Dayanita Singh, Untitled From the series “Museum of Men – Recent”, 2013 Archival pigment print 30x30cm Courtesy of the artist and Frith Street Gallery, London © Dayanita Singh

Ed ecco apparire un altro nodo fondamentale del lavoro di Dayanita Singh, l’esposizione. Le altre opere infatti, sono esposte negli spazi del MAST a muro – in cornici minimali in legno nero o cornici in legno naturale di più elevata profondità, accanto a cui sono posizionati chiodi lasciati vuoti per “lasciare spazio” all’imprevisto e al cambiamento del display – e nei particolari Museums inventati e costruiti dall’artista. Queste strutture in legno e vetro, a volte carrelli, a volte tavoli, altre paraventi, in questo caso simili a vetrine, suddivise in piccoli quadrati atti a ospitare le fotografie, e richiudibili e orientabili come paraventi, sono i “musei” di cui l’artista si definisce direttrice, decidendone il contenuto, la posizione, l’allestimento, il significato da assegnare loro. Derivati dalla griglia modernista, essi sono intesi come sculture, opere in sé che “ospitano” altre opere, e che permettono a queste ultime di “muoversi”, cambiando posizione e uscendo dai luoghi deputati all’arte, come le vetrine di Park Street a Calcutta, dove l’artista ha trovato l’idea per i suoi Museums e dove le sue immagini sono esposte, nelle vetrine di alcuni negozi appunto, dal 2008. “Museums give birth to other museums”, i musei danno vita ad altri musei, ama dire l’artista.

Le serie in mostra, oltre alle già citate, sono tratte da Blue Book, viste aeree di esterni di grandi fabbriche e alcuni intimi interni, uniche immagini a colori; Museum of Machines, la serie più nutrita, che da il titolo alla mostra, e che ritrae appunto macchinari e luoghi di lavoro – dalle mense (serie Museum of Industrial Kitchen) ai grandi hangar delle industrie automobilistiche alle cartiere – e gli operai che lavorano all’interno di quelle fabbriche. Queste fotografie, nonostante recenti, sembrano venire dal passato. Non soltanto per l’uso del bianco e nero, ma anche per la visione “intimista” dei ritratti e degli scatti degli utensili che, attraverso gli occhi della fotografa, paiono mostrare una propria peculiare personalità; File Museum, grande lavoro sugli archivi e gli archivisti; Office Museum, dove vediamo ritratti gli arredi degli uffici, che rappresentano in qualche modo il potere e la burocrazia; Museum of Printing Press, composto da immagini di macchine per la stampa; Museum of Men, ritratti di uomini di ogni classe e condizione, serie realizzata dopo che l’artista era stata “accusata” di fotografare solamente donne. Grazie a questa accusa nasce un’intensa galleria di ritratti maschili, a testimoniare la ricchezza umana di un popolo variegato. Inoltre sarà possibile ammirare due proiezioni di immagini dell’artista, Archives e Factories.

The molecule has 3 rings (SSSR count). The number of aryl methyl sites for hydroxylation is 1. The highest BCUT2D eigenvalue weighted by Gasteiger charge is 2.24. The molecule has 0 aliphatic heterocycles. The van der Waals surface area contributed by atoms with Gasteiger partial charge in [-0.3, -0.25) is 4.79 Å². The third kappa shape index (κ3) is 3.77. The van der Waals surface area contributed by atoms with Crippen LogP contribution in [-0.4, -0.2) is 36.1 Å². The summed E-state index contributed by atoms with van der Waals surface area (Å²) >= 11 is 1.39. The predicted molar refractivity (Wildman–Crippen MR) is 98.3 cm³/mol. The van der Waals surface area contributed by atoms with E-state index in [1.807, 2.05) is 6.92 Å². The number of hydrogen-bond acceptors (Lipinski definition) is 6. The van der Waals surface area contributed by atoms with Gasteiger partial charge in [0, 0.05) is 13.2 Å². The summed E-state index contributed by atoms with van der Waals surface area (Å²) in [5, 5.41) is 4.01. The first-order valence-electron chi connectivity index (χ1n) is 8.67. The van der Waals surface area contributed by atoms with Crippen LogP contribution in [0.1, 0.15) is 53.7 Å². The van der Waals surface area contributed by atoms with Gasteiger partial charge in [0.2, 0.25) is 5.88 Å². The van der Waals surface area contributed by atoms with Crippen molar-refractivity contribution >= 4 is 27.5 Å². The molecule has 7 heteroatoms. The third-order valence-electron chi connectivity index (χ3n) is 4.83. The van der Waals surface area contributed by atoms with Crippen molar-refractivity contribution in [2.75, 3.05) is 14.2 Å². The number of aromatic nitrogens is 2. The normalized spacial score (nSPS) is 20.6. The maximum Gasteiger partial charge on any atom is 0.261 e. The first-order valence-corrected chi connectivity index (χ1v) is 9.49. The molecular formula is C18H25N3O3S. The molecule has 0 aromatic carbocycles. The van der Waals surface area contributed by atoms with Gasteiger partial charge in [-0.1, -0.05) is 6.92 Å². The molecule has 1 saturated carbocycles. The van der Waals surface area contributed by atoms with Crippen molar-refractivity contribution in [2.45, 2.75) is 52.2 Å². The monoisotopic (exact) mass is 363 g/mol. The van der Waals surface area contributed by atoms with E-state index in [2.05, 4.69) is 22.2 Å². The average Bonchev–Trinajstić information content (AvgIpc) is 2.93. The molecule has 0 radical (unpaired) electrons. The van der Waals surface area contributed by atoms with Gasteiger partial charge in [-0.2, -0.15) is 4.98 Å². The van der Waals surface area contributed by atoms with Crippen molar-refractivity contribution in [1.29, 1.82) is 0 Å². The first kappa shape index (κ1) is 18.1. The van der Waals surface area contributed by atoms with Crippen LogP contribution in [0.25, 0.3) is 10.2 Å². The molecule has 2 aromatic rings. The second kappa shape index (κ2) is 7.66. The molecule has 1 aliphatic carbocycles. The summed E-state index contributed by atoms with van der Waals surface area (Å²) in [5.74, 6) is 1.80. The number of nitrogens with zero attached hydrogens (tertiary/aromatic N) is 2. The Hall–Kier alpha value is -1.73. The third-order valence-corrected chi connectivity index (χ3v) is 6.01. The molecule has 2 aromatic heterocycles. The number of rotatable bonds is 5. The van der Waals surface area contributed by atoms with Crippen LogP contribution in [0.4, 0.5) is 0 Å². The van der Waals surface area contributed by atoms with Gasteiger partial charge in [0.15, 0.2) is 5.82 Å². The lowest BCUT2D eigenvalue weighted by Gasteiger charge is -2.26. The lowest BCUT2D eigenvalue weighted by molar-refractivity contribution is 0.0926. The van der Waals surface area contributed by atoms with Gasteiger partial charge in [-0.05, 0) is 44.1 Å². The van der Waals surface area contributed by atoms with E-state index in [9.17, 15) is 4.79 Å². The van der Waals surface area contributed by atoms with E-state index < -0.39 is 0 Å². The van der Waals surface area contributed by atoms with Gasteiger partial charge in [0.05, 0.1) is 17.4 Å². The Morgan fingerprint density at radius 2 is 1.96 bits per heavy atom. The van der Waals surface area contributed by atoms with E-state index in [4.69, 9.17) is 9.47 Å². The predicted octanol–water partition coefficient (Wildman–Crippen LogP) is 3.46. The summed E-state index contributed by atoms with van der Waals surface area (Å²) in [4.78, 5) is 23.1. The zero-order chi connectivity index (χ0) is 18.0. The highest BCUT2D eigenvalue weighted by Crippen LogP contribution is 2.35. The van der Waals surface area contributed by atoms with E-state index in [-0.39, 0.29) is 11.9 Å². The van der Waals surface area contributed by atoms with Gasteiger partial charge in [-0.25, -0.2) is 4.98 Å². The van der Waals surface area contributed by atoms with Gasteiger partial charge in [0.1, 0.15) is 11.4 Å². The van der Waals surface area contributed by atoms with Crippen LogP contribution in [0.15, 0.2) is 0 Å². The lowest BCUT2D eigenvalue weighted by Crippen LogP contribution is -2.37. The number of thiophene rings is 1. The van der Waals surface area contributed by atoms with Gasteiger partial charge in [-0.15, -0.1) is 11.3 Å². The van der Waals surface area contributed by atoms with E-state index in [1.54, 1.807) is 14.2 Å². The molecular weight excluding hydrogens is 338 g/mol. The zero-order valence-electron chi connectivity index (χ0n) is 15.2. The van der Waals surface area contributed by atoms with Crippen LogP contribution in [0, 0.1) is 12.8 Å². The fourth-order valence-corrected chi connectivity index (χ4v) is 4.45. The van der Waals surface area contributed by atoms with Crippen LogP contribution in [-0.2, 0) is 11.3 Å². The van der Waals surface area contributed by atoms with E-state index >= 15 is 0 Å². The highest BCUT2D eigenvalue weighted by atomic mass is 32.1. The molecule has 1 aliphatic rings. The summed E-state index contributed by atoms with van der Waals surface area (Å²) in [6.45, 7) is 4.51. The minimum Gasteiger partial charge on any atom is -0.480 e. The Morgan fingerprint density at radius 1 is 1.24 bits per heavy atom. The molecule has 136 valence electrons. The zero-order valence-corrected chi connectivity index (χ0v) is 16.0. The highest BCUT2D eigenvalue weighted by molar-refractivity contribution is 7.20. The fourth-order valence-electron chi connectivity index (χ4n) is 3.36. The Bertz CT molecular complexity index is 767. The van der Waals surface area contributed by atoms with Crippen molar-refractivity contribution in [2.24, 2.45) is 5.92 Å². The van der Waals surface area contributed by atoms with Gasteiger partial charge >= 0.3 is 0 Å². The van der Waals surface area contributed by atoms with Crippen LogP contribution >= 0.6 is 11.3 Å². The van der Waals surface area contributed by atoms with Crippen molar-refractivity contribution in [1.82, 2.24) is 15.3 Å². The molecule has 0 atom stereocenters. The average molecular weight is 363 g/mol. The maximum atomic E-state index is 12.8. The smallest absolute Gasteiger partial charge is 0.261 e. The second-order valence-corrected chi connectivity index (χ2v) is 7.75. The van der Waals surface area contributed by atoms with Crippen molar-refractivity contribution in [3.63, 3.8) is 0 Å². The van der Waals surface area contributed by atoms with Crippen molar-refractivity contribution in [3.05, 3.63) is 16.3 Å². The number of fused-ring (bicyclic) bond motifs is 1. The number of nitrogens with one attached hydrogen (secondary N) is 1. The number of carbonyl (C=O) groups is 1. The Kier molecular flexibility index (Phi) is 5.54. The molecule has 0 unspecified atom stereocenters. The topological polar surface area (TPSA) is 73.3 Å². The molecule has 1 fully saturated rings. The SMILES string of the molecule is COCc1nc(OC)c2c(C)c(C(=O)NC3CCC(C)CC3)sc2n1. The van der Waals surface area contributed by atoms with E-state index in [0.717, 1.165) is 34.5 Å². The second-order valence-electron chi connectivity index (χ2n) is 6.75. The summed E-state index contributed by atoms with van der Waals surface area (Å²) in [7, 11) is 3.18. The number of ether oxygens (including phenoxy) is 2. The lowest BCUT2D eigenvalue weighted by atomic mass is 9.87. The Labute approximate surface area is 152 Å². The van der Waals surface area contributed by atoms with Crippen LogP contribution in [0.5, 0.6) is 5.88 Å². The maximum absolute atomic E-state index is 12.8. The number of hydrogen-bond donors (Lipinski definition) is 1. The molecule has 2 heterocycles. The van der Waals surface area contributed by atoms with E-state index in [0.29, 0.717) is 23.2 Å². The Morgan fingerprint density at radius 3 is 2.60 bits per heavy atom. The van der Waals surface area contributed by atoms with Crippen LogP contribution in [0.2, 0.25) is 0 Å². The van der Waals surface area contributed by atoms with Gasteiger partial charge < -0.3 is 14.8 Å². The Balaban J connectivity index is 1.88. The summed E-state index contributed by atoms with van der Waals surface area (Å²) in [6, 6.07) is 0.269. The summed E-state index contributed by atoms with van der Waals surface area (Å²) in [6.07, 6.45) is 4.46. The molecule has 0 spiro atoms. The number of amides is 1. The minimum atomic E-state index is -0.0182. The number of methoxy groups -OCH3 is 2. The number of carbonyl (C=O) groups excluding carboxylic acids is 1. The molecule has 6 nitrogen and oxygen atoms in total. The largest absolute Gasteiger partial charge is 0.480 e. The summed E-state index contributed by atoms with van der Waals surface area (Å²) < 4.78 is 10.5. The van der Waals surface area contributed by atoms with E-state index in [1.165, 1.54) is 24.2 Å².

La mostra resterà aperta fino all’8 gennaio 2017, a ingresso gratuito, dal martedì alla domenica dalle 10 alle 19; da non perdere l’incontro Machines and Emotions, momento di approfondimento delle tematiche legate all’opera di Dayanita Singh, condotto dal critico e scrittore Aveek Sen (che ha curato anche un testo per il piccolo catalogo della mostra) il 9 novembre alle ore 18.30 presso l’auditorium del MAST.

Dayanita Singh, Senza titolo Dalla serie “Museum of Printing Press”, 2015 Untitled From the series “Museum of Printing Press”, 2015 Archival pigment print 38x38cm Courtesy of the artist and Frith Street Gallery, London © Dayanita Singh

Dayanita Singh, Untitled From the series “Museum of Printing Press”, 2015 Archival pigment print 38x38cm Courtesy of the artist and Frith Street Gallery, London © Dayanita Singh

Dayanita Singh, Senza titolo Dalla serie “Office Museum”, 2016 Untitled From the series “Office Museum”, 2016 Archival pigment print 38x38cm Courtesy of the artist and Frith Street Gallery, London © Dayanita Singh

Dayanita Singh, Untitled From the series “Office Museum”, 2016 Archival pigment print 38x38cm Courtesy of the artist and Frith Street Gallery, London © Dayanita Singh

Dayanita Singh, Senza titolo Dalla proiezione "Factories", 2016 Untitled From the projection "Factories", 2016 Courtesy of the artist and Frith Street Gallery, London © Dayanita Singh

Dayanita Singh, Untitled From the projection “Factories”, 2016 Courtesy of the artist and Frith Street Gallery, London © Dayanita Singh